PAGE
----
When one approaches the circumstances of Poe’s youth it is hard not to talk about a conjunction of the stars. Of course we have all been told that a poet is merely the product of his environment, plus the aptitudes and vices of his forbears, and very dull dishwater the knowledge is. Granting this, is it not amazing that a complex of influences, hereditary and social, should work so strongly in unison to force the growth of Edgar Poe into the unnatural genius he became in early manhood?

Always, one is aware of the recurrent theme of unorthodoxy. First in his parents, — actors who were also gentlefolk, and could thus not make a proper job of being either. Had they been successful on the stage they might have left Edgar a legacy of portable property and cash that would have smoothed his path, even in watertight Richmond society. But they were pitifully poor, and their death in Poe’s infancy left him to the bounty of others. The sensitive lad with a gift of words, who knew himself to be the child of obscure stage-folk, was already looking for self-justification.

By the time he was twenty, circumstances and temperament had bound Poe into a career of letters as surely as though he had been articled to it at birth. It was the age of Byron. Well-bred maidens trembled before the vision of a dark stranger whose cheek was hollowed by sad vigils and internal fires. The figures of Lord Ruthven, Don Juan, the Corsair, — incarnations of the Fatal Man, walked at the side of Calvinist Mr. Allan’s adopted son.

Poe grew up in a world that was intoxicating itself with new ideas and discoveries. The strait-jacket of traditional religion was beginning to break at the seams. Science was still standing with reluctant feet between materialism and charlatanry. Mesmer and Cagliogstro were scarcely quiet in ­[page 4:] their graves. Experiments which are now undignified by the label of psychical research were just beginning to arouse the credulous and exasperate tidy minds. Scientists and literary men were commencing their ill-equipped excursions into the jungles of the human spirit. It was the dawn of our own age of “Inward Ho!” Minds like Edgar Poe’s were charmed by the problems of split-personality; of the return of the human spirit to its own plane after death; of retribution upon evildoers by agencies more intimate than divine justice.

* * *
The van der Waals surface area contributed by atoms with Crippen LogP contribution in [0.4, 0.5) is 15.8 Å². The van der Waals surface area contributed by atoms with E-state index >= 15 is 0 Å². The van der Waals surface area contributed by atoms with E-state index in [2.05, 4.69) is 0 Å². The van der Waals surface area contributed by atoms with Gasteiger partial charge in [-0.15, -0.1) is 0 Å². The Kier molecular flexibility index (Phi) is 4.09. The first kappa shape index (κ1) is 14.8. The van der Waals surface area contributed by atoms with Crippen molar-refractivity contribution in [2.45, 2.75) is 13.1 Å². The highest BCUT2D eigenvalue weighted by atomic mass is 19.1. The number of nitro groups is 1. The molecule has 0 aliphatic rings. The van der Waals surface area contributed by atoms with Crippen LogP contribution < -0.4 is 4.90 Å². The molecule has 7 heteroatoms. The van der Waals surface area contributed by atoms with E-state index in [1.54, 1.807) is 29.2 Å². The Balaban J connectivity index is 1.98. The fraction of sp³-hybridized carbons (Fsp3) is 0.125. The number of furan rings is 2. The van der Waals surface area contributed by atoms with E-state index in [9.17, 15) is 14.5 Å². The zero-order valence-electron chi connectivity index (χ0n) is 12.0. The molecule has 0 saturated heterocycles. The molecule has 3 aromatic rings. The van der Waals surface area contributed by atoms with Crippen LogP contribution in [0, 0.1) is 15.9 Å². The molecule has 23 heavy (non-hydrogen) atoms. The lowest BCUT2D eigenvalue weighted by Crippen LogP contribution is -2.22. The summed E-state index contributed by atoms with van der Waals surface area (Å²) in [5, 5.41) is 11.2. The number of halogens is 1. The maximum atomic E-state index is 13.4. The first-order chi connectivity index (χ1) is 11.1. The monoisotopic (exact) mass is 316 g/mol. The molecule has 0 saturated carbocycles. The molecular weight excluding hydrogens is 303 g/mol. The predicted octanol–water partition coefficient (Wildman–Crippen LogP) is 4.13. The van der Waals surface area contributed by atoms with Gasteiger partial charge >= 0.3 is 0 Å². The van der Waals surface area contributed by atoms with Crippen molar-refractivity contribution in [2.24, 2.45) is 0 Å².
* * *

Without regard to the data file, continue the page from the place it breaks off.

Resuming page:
Into regions of terror where Hawthorne, Scott or Irving would have shrunk back disgusted, Poe, exhilarated by the promise of a new thrill, forced his way onward. His earliest story, “The Ms. Found in Bottle” proved that he soon recognized his peculiar vein of talent. From then on he took the tale of terror for his own,

Paramount among themes on the Night Side of nature which he employed in his poetry and tales is the personalization of death. This, of course, is one of the oldest exercises of poet, artist, and theologian. But Poe was unwilling to accept ready-made the trappings with which both classical and Gothic poets had clothed their images of death. Poe’s conception of mortality grew out of temperament rather than experience. True, death had robbed him of his parents while he was yet too young to realize the loss, if indeed it can be counted a loss under the circumstances. A crueler bereavement was the death of Mrs. Stannard, Poe’s earliest love, whom he celebrated in the exquisite lines “To Helen.” The deaths of his kind foster-mother and of his young wife were a heavy toll. However, many men with affection as deep as Poe’s have had equal bereavements without taking up their residence in the churchyard. There is fear of death in the Tales, but to Poe, the poet, death was not so much fraught with horror as with mystery, drama and sadness.